40 years to serve 15: Cloer accepts plea deal in McKinney murder case

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Blue Ridge, Ga. – There was a noticeable absence at the preliminary hearing that was held regarding the death of Justin McKinney and the deadly assault of Anna Franklin.

In the courtroom were Blake Dickey (also known as Blake Dye), Hunter Hill, and attorney Bruce Harvey who spoke on behalf of his client Levi Manuel. All three boys have been accused in the shooting death of McKinney that took place on Dec. 4, 2018.

Not in the courtroom during this initial phase was the fourth juvenile accused in the case, Lakota Cloer, and while his attorney Charles Fulcher was present, unlike Harvey, he did not speak to his client’s absence.

After bond was denied in the case of accused shooter Blake Dickey, the courtroom cleared, and Lakota Cloer was brought in. Cloer’s family, along with family members of Justin McKinney, watched as Cloer plead guilty to lesser charges. Emotions were high on both sides.

Appalachian Judicial Circuit District Attorney B. Alison Sosebee spoke first, “We have reached a negotiated plea offer. This is a 3 count felony accusation.”

Fannin County, Georgia, Blue Ridge, Murder, 15 Year Old, 16 Year Old, Blake Dickey, Hunter Hill, Appalachian Judicial Circuit Superior Court, Judge, Brenda Weaver, Public Defender, Clint Hooker, Attorney, David Farnham, District Attorney, B. Alison Sosebee, Justin McKinney, Anna Franklin, GBI, Georgia Bureau of Investigation, Fannin County Sheriff's Office, Gainesville Regional Youth Detention Center, Elbert Shaw Regional Youth Detention Center, Fannin Regional Hospital, Drugs, Dalton Manuel, Lakota Cloer, Special Agent, Jamie Abercrombie, Dustin Hamby, Captain, Justin Turner, Investigator, John Arp, Chief Deputy, Major Keith Bosen, Elrod Lane, Maple Grove Road, Chase Havard, Kevin Shamaty, Lakota Cloer, Levi Manuel, Bruce Harvey

16 year old Lakota Cloer was arrested in Dec. 2018 for his role in the McKinney murder.

Sosebee explained that family members of the victims had been notified of this deal, and that there had been extensive discussions with defense attorney Fulcher.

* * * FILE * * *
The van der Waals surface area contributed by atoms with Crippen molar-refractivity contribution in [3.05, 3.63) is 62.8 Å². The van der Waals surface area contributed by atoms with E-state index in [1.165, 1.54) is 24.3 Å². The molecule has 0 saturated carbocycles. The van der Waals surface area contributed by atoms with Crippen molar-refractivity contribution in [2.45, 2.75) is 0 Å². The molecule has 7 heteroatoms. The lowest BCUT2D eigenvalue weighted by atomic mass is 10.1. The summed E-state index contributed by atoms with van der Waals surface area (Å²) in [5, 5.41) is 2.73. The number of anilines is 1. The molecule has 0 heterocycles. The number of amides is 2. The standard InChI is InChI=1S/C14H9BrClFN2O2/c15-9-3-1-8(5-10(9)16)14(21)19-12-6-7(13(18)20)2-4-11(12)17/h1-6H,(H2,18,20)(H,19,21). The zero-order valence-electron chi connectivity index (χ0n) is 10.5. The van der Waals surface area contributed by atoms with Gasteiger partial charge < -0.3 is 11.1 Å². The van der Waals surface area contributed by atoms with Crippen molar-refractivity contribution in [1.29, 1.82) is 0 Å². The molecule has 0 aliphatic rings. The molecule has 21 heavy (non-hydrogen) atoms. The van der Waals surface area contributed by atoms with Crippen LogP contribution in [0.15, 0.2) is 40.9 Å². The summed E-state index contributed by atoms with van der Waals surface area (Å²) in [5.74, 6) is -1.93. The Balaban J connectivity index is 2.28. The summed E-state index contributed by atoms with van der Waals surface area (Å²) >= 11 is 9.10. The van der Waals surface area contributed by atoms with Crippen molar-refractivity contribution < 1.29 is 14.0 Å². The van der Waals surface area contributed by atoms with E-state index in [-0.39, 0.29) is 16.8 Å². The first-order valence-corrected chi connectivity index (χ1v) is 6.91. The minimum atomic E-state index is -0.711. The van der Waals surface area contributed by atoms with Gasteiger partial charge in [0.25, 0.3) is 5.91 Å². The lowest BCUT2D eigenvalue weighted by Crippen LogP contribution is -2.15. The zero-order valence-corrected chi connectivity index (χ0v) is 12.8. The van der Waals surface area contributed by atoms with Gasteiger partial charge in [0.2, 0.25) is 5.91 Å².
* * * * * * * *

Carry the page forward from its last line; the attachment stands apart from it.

The new charges that were agreed upon as part of this arrangement are:

1 Count Aggravated Assault : This charge is in relation to victim Justin McKinney. Cloer is being charged in aiding and abetting in this crime, as well as having knowledge of the crime.

1 County Robbery by Intimidation: This charge is in relation to the motive that ultimately ended in the death of McKinney and the serious injury of Franklin. As with the other charges this applies to Cloer since he engaged in discussion and planning of the crime. Along with aiding and abetting Cloer also admits to providing a gun to co-defendant Levi Manuel.

1 Count Aggravated Assault: This charge is in relation to victim Anna Franklin. Cloer admits guilt to intentionally aiding and abetting in this crime that involved the use of a deadly weapon.

By reaching a plea bargain, Cloer waived several rights including that to have a trial by jury and for his case to be seen in front of a grand jury.

It was revealed during this hearing that Cloer had previously been diagnosed with bipolar disorder and had been and is currently on medication to combat symptoms. Despite this diagnosis no competency or psychological testing was performed to evaluate Cloer’s state of mind.

Fulcher having spoke with his client, Cloer, on many occasions felt that he was competent to make decisions and said to the court: “I don’t have any concerns whatsoever about his competency. He understands the consequences of the decisions that he makes today.”

Appalachian Judicial District Chief Superior Court Judge Brenda Weaver asked Cloer a series of questions to satisfy the court of Cloer’s competency and to have a record of his replies.

Weaver also questioned Cloer’s mother, Amanda McGaha, about her feelings on her son’s mental state and if she felt Cloer understood what was happening in the courtroom. McGaha replied that she was confident that her son understood the proceedings now that he was on proper medication.

Cloer was able to reply clearly to each question asked by Judge Weaver which allowed the proceedings to move forward.

Weaver explained that sentencing for his plea would take place that day, but that a restitution hearing would be scheduled at a later date. A restitution hearing will determine what, if any, payments Cloer will have to pay to the victims for the harm caused by his wrongful acts.

After thoroughly explaining what a plea deal means and giving a detailed account of what rights Cloer would be waiving by pleading guilty and accepting the charges, Weaver asked Cloer, “Has anyone used any force, threat, pressure, or intimidation that caused you to enter this plea?”

Cloer replied, “No, you honor.”

Fannin County, Georgia, Blue Ridge, Murder, 15 Year Old, 16 Year Old, Blake Dickey, Hunter Hill, Appalachian Judicial Circuit Superior Court, Judge, Brenda Weaver, Public Defender, Clint Hooker, Attorney, David Farnham, District Attorney, B. Alison Sosebee, Justin McKinney, Anna Franklin, GBI, Georgia Bureau of Investigation, Fannin County Sheriff's Office, Gainesville Regional Youth Detention Center, Elbert Shaw Regional Youth Detention Center, Fannin Regional Hospital, Drugs, Dalton Manuel, Lakota Cloer, Special Agent, Jamie Abercrombie, Dustin Hamby, Captain, Justin Turner, Investigator, John Arp, Chief Deputy, Major Keith Bosen, Elrod Lane, Maple Grove Road, Chase Havard, Kevin Shamaty, Lakota Cloer, Levi Manuel, Bruce Harvey